- Inbunden (Hardback)
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- black and white 3 Tables 5 Line drawings, black and white 4 Halftones black and white 9 Illustr
- 5 Line drawings, black and white; 4 Halftones, black and white; 3 Tables, black and white; 9 Illustr
- 254 x 177 x 31 mm
- Antal komponenter
- 884 g
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Routledge Handbook of War, Law and Technology
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James Gow is Professor of International Peace and Security and Co-Director of the War Crimes Research Group at King's College London, UK. Ernst Dijxhoorn is Assistant Professor in the Institute of Security and Global Affairs (ISGA) at Leiden University, the Netherlands. Rachel Kerr is Reader in International Relations and Contemporary War and Co-Director of the War Crimes Research Group at King's College London, UK. Guglielmo Verdirame is Professor of International Law at the Department of War Studies and the Dickson Poon School of Law, King's College London, UK.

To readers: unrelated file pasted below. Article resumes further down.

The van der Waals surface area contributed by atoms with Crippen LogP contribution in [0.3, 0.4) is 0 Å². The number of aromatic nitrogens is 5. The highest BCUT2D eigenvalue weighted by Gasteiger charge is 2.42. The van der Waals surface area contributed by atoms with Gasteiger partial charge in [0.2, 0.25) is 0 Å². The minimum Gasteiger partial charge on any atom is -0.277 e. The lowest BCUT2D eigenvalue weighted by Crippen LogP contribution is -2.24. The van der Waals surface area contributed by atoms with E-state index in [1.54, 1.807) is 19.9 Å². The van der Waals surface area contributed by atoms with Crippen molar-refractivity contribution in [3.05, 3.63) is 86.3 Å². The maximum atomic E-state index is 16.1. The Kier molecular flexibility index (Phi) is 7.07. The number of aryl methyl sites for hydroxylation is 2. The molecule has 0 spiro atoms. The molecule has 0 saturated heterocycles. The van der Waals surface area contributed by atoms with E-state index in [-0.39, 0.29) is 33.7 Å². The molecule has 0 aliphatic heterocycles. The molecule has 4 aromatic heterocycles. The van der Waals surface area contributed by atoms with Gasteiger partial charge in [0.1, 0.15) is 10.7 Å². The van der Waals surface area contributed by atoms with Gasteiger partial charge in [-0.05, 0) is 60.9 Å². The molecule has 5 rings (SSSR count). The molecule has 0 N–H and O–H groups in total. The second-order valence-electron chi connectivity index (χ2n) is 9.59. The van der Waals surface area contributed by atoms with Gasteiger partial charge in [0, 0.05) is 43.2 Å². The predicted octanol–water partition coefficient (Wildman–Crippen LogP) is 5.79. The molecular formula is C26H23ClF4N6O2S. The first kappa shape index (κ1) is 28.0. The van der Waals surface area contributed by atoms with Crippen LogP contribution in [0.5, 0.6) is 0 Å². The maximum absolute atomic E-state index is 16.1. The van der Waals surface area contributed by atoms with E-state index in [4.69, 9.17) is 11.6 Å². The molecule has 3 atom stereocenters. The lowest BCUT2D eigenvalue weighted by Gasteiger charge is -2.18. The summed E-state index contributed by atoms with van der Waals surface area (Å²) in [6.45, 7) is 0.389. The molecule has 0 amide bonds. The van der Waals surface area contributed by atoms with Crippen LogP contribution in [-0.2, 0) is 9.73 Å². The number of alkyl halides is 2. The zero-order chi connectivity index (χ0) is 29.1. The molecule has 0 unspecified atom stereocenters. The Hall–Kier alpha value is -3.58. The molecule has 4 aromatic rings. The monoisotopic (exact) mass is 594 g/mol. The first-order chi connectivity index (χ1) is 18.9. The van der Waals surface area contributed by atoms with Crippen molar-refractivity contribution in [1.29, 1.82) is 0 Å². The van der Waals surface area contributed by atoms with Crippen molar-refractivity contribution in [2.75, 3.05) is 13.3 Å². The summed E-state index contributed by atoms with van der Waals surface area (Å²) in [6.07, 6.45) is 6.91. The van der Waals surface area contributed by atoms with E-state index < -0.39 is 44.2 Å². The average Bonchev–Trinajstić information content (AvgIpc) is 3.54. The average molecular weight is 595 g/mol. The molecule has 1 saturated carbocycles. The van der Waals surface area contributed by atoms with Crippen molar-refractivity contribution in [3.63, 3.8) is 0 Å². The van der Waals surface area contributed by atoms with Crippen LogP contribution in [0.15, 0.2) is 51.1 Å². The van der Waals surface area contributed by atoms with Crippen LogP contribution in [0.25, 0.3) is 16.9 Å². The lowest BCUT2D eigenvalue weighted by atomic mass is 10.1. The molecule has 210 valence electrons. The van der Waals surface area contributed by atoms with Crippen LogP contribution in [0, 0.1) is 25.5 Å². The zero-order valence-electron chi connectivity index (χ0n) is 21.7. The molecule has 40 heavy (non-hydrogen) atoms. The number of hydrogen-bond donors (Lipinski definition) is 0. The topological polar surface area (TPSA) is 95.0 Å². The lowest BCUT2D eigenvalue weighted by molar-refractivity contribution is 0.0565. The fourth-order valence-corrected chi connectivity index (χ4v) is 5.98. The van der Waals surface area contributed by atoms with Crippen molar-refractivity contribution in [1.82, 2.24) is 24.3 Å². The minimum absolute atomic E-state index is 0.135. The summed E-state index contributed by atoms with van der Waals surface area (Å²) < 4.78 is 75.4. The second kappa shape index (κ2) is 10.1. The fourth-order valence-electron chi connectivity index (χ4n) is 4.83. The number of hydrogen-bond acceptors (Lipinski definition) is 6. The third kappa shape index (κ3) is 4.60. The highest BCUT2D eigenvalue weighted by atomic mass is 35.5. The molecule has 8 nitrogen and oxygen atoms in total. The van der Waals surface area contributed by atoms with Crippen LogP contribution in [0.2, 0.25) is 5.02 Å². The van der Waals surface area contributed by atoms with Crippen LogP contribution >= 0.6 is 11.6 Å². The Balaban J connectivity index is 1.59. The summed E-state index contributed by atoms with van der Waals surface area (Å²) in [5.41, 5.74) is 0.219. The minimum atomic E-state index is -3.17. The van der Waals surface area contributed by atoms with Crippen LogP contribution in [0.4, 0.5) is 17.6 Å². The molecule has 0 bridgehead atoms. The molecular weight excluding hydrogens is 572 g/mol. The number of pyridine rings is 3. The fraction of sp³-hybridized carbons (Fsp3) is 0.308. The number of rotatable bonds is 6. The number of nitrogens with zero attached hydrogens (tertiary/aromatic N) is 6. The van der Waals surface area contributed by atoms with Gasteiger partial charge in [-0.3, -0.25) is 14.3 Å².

1. Introduction: Technological Innovation, Non-Obvious Warfare and Challenges to International Law Rachel Kerr Part I: Law, War and Technology 2. Obvious and Non-Obvious: the Changing Character of Warfare Ernst Dijxhoorn and James Gow 3. Weapons Law, Weapon Reviews and New Technologies Bill Boothby 4. A Defence Technologist's View of International Humanitarian Law Tony Gillespie 5. Can the Law Regulate the Humanitarian Effects of New Technologies? Brian Rappert Part II: Cyber Warfare 6. Computer Network Attacks Under the Jus ad Bellum and the Jus in Bello: 'Armed' - Effects and Consequences Elaine Korzak and James Gow 7. Computer Network Attacks Under the Jus ad Bellum and the Jus in Bello: Distinction, Proportionality, Ambiguity and Attribution Elaine Korzak and James Gow 8. Proportionality in Cyber Targeting Marco Roscini 9. Digital Intelligence and Armed Conflict after Snowden Sir David Omand 10. The Ambiguities of Cyber Security: Offence and the Human Factor James Gow Part III: Autonomy, Robotics and Drones 11. Autonomy of Humans and Robots Thrishanta Nannayakkara 12. Autonomous Agents and Command Responsibility Jack McDonald 13. Legal-Policy Challenges of Armed Drones and Autonomous Weapon Systems Matthew C. Waxman and Kenneth Anderson 14. The 'Robots Don't Rape' Controversy Maziar Homayounnejad and Richard E. Overill 15. Humanity and Lethal Robots: An Engineering Perspective Tony Gillespie Part IV: Synthetic Biology 16. Biotechnological Innovation, Non-Obvious Warfare and Challenges to International Law Christopher Lowe 17. Synthetic Biology and the Biological Weapons Convention Filippa Lentzos and Cecile Hellestveit 18. A Threat Assessment of Biological Weapons: Past, Present and Future Matteo Bencic Habian 19. The Synthetic Biology Dilemma: Dual-Use and the Limits of Academic Freedom Guglielmo Verdirame and Matteo Bencic Habian Part V: New Frontiers 20. Space Oddities: Law, War and the Proliferation of Space Power Bleddyn Bowen 21. Outer Space and Private Companies: Consequences for Global Security Pawel Frankowski 22. Biometrics and Human Security James Gow and Georg Gassauer 23. Future War Crimes and the Military (1): Cyber Warfare James Gow and Ernst Dijxhoorn 24. Future War Crimes and the Military (2): Autonomy and Synthetic Biology James Gow and Ernst Dijxhoorn 25. Future War Crimes and Prosecution: Gathering Digital Evidence Maziar Homayounnejad, Richard E. Overill and James Gow Part VI: International Perspectives 26. Russian Information Warfare and its Challenges to International Law Oscar Jonsson 27. Unconventional Warfare and Technological Innovation in Islam: Ethics and Legality Ariane Tabatabai 28. Cyber Security, Cyber-Deterrence and International Law: the Case of France Anne-Marie Le Gloannec and Fleur Richard-Tixier 29. The US, the UK, Russia and China (1): Regulating Cyber Attacks under International Law - Developments at the United Nations Elaine Korzak 30. The US, the UK, Russia and China (2): Regulating Cyber Attacks under International Law - the Potential for Dedicated Norms Elaine Korzak